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1. Overview

In this article, we’ll explore the asynchronous execution support in Spring – and the @Async annotation.

Simply put – annotating a method of a bean with @Async will make it execute in a separate thread i.e. the caller will not wait for the completion of the called method.

One interesting aspect in Spring is that the event support in the framework also has support for async processing if you want to go that route.

Further reading:

Spring Events

The Basics of Events in Spring - create a simple, custom Event, publish it and handle it in a listener.

Read more

Spring Security Context Propagation with @Async

A short example of propagating Spring Security context when using @Async annotation

Read more

Servlet 3 Async Support with Spring MVC and Spring Security

Quick intro to the Spring Security support for async requests in Spring MVC.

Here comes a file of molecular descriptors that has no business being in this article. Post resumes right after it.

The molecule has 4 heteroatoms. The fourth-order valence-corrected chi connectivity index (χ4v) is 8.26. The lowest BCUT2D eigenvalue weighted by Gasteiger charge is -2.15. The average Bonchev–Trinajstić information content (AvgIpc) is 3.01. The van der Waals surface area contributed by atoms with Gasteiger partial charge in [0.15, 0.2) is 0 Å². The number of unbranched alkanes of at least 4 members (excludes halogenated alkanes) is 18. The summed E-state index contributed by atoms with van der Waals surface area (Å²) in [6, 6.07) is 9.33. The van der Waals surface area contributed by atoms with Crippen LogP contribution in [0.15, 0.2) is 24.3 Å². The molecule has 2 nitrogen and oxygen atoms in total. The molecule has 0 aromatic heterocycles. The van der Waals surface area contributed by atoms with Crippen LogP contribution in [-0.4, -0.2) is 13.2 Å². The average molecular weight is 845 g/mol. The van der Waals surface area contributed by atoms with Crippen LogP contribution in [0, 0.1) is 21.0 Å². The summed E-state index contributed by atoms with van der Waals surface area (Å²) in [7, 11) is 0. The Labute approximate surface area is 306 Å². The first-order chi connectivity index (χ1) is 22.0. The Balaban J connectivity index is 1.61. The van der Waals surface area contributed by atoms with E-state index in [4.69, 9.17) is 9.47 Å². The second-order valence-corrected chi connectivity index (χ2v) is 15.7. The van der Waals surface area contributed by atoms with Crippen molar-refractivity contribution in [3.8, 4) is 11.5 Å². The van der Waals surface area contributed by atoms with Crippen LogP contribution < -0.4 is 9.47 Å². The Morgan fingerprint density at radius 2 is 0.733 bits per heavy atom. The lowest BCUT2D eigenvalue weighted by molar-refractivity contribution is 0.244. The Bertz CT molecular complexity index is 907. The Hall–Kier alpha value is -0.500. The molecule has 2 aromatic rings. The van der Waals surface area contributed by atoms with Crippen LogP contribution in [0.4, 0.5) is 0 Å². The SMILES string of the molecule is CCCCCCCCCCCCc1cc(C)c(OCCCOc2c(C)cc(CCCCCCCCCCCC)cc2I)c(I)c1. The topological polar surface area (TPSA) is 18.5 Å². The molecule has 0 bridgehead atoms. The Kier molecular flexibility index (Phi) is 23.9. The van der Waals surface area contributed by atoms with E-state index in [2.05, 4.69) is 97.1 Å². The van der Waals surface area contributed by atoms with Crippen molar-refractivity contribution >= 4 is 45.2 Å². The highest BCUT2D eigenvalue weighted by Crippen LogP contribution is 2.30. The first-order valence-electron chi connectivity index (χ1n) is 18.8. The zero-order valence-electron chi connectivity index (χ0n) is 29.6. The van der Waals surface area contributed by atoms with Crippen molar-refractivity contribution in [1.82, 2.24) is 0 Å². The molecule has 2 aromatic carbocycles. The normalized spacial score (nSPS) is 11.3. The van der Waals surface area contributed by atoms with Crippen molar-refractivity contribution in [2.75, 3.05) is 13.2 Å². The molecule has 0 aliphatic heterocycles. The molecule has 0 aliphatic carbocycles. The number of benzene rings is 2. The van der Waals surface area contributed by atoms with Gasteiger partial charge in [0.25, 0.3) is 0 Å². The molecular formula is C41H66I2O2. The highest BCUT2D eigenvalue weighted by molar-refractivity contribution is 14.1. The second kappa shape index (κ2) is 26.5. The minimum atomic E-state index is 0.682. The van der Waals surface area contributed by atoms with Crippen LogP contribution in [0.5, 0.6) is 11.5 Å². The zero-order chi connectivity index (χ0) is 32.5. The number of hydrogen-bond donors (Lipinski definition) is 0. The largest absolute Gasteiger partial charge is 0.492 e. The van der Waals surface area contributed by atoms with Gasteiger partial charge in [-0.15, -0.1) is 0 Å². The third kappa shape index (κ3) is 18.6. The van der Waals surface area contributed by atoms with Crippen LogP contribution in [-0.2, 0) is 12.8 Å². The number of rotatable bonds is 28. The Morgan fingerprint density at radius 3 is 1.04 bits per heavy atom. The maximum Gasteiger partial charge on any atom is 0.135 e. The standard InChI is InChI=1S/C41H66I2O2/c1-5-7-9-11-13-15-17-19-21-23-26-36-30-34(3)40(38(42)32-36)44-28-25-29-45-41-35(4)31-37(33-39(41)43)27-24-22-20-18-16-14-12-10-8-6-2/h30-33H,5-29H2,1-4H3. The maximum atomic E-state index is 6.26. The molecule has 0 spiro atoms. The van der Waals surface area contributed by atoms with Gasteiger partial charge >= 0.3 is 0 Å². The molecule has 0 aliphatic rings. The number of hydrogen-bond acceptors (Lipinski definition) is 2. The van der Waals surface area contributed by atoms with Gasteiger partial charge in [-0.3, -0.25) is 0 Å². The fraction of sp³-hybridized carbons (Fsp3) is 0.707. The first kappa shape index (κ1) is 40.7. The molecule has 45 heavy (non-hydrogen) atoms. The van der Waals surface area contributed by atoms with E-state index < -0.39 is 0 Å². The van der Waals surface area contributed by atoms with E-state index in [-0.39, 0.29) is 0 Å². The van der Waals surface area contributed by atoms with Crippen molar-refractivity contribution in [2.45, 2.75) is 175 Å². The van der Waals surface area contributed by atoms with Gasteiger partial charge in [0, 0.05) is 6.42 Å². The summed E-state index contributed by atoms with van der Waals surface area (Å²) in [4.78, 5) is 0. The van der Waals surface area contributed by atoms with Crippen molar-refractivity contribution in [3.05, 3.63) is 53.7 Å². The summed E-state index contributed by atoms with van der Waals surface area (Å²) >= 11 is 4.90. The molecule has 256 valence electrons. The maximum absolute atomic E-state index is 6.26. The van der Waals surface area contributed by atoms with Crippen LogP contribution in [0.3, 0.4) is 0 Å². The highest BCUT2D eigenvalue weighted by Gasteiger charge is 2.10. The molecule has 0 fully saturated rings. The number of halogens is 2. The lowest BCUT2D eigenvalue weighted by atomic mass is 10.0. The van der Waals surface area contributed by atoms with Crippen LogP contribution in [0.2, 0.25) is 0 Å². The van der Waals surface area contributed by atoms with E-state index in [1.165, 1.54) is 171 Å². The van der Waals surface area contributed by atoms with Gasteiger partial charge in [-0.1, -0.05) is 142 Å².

Read more

2. Enable Async Support

Let’s start by enabling asynchronous processing with Java configuration – by simply adding the @EnableAsync to a configuration class:

@Configuration
@EnableAsync
public class SpringAsyncConfig { ... }

The enable annotation is enough, but as you’d expect, there are also a few simple options for configuration as well:

  • annotation – by default, @EnableAsync detects Spring’s @Async annotation and the EJB 3.1 javax.ejb.Asynchronous; this option can be used to detect other, user-defined annotation types as well
  • mode – indicates the type of advice that should be used – JDK proxy-based or AspectJ weaving
  • proxyTargetClass – indicates the type of proxy that should be used – CGLIB or JDK; this attribute has effect only if the mode is set to AdviceMode.PROXY
  • order – sets the order in which AsyncAnnotationBeanPostProcessor should be applied; by default, it runs last, just so that it can take into account all existing proxies

Asynchronous processing can also be enabled using XML configuration – by using the task namespace:

<task:executor id="myexecutor" pool-size="5"  />
<task:annotation-driven executor="myexecutor"/>

3. The @Async Annotation

First – let’s go over the rules – @Async has two limitations:

  • it must be applied to public methods only
  • self-invocation – calling the async method from within the same class – won’t work